The GDPR countdown has begun; It’s just five months until the General Data Protection Regulation (GDPR) comes into effect in May 2018. We’ve talked before in this blog about the steps which your organisation should take to be ready for this new data protection regime. But we thought it was worth refreshing your memory as to what’s involved – and how you need to update your data protection systems.
Data protection: the basics
While the GDPR countdown clock is ticking and regulations are changing, there is some continuity. Critically, the Information Commissioner’s Office (ICO) will remain the UK’s data protection authority. They’ve produced a Guide to the GDPR, which includes specific checklists for data controllers and data processors. They have also published a document detailing ‘12 steps to take now’ to be ready for GDPR.
Most organisations need to get back to basics. You must ensure that all personal data you collect actually needs to be ‘processed’ for your business operations. ‘Processing’ here means collecting, recording, storing and sharing personal data. You must identify the lawful basis for your processing activity, and maintain records of any such activity.
GDPR personal data: enhanced rights need enhanced systems
The GDPR enhances data protection rights, and increases requirements for organisations to take care of data. For many organisations which comply with the current law, this is a key area where they need to tighten procedures. You’ll need a subject access system to provide data electronically and in a commonly used format on request (the right to access). And you’ll need a system to prove you have deleted personal data (the right to erasure).
The overall theme for GDPR is that data protection needs to be transparent. The GDPR updates rights for a networked world, so it’s vital to keep records of who you share personal data with too. For example, if you have inaccurate personal data and have shared this with another organisation, you will have to tell them about the inaccuracy so they can correct their own records.
Explicit consent for data processing
When you collect personal data, you currently have to give people certain information in a privacy notice. The GDPR requires additional information in this notice, including specifying your lawful basis for processing data and your data retention periods. You should review your privacy notices and plan to make any necessary changes in concise, easy-to-understand and clear language.
You should also review how you seek, record and manage consent and whether you need to make any changes. Under the new GDPR standard, consent must be freely given, specific, informed and unambiguous. There must be a positive opt-in, so that consent cannot be inferred from silence, pre-ticked boxes or inactivity. It must also be separate from other terms and conditions, and you will need to have simple ways for people to withdraw consent.
For the first time, the GDPR brings in special protection for children’s personal data, particularly in the context of commercial internet services such as social networking. The crucial element is obtaining parental or guardian consent for any data processing activity. For some organisations, you’ll need systems in place to verify individuals’ ages, to avoid holding children’s personal data inadvertently or without requisite parental consent.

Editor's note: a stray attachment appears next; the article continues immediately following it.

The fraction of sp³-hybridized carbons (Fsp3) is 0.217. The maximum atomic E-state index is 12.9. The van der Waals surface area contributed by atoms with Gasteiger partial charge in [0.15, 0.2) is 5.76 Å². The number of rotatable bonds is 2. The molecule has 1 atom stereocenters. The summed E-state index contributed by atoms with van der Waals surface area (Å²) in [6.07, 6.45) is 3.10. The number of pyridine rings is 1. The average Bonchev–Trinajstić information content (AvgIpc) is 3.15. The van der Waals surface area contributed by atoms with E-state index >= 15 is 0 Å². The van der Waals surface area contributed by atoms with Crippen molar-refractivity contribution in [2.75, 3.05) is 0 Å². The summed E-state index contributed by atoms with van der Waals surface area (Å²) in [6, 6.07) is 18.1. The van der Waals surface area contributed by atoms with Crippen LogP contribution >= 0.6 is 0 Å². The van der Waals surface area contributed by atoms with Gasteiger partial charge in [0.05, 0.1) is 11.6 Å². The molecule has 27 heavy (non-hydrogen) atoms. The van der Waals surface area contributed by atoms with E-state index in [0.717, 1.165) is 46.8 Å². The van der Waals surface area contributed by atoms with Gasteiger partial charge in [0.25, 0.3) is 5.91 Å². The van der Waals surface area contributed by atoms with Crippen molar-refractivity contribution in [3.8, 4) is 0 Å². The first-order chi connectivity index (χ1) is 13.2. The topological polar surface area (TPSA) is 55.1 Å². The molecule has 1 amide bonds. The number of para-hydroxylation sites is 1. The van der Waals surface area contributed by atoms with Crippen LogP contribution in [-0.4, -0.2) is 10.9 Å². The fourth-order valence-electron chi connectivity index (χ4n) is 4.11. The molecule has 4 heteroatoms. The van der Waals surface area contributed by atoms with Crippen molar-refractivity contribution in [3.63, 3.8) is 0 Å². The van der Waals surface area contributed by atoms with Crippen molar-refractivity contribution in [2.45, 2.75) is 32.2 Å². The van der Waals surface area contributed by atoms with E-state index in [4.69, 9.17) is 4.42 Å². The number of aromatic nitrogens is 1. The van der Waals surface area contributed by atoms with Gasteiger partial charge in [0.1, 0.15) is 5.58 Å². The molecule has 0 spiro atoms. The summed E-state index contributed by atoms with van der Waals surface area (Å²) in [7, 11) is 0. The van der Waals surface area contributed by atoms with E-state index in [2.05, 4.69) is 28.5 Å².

Reporting data breaches becomes ever more important
One vital element is having procedures in place to detect, report and investigate a personal data breach. The GDPR introduces a duty on all organisations to report certain breaches to the ICO. In some cases, you’ll also need to report directly to the individuals affected, if a breach could result in significant economic or social disadvantage such as discrimination, damage to reputation or financial loss. Not only do organisations face fines for the breach itself, but there are also fines for failure to report a breach when required to do so.
And don’t forget a system of training about data protection
You should designate someone to take responsibility for data protection compliance. For many organisations, this will mean formally appointing a Data Protection Officer; indeed, this is a requirement for such organisations as public authorities. But from key decision makers to customer-facing staff, it’s vital that everyone is aware that GDPR is coming. So you should implement a training system so that everyone understands the impact GDPR will have on their day-to-day operations.
GDPR Countdown: CAS is here to help you meet your data protection requirements
When GDPR takes effect, we’ll be maintaining the excellent standards which we have under current data protection legislation. We’ll keep your data safe and secure if you use our document storage or scan-on-demand services. And our office removal and data disposal services maintain data protection as a key consideration.
Contact one of the CAS team now to discuss how we can help you during, and after, the GDPR countdown.
About CAS GDPR compliant document storage and management
The GDPR countdown has begun, are you ready? CAS provides comprehensive and secure document storage and management, scan on demand, and facilities management services. For more than 20 years CAS have worked with NHS Trusts, Financial Services providers, and corporate and private clients. Our head office is just four miles from the City of London, supported by our advanced storage centres across the UK. CAS has an impressive array of International certifications (ISOs), which prove our compliance with the strictest national, European and international laws. They also demonstrate our commitment to provide innovative systems on security, confidentiality and quality control in keeping your files safe and well managed.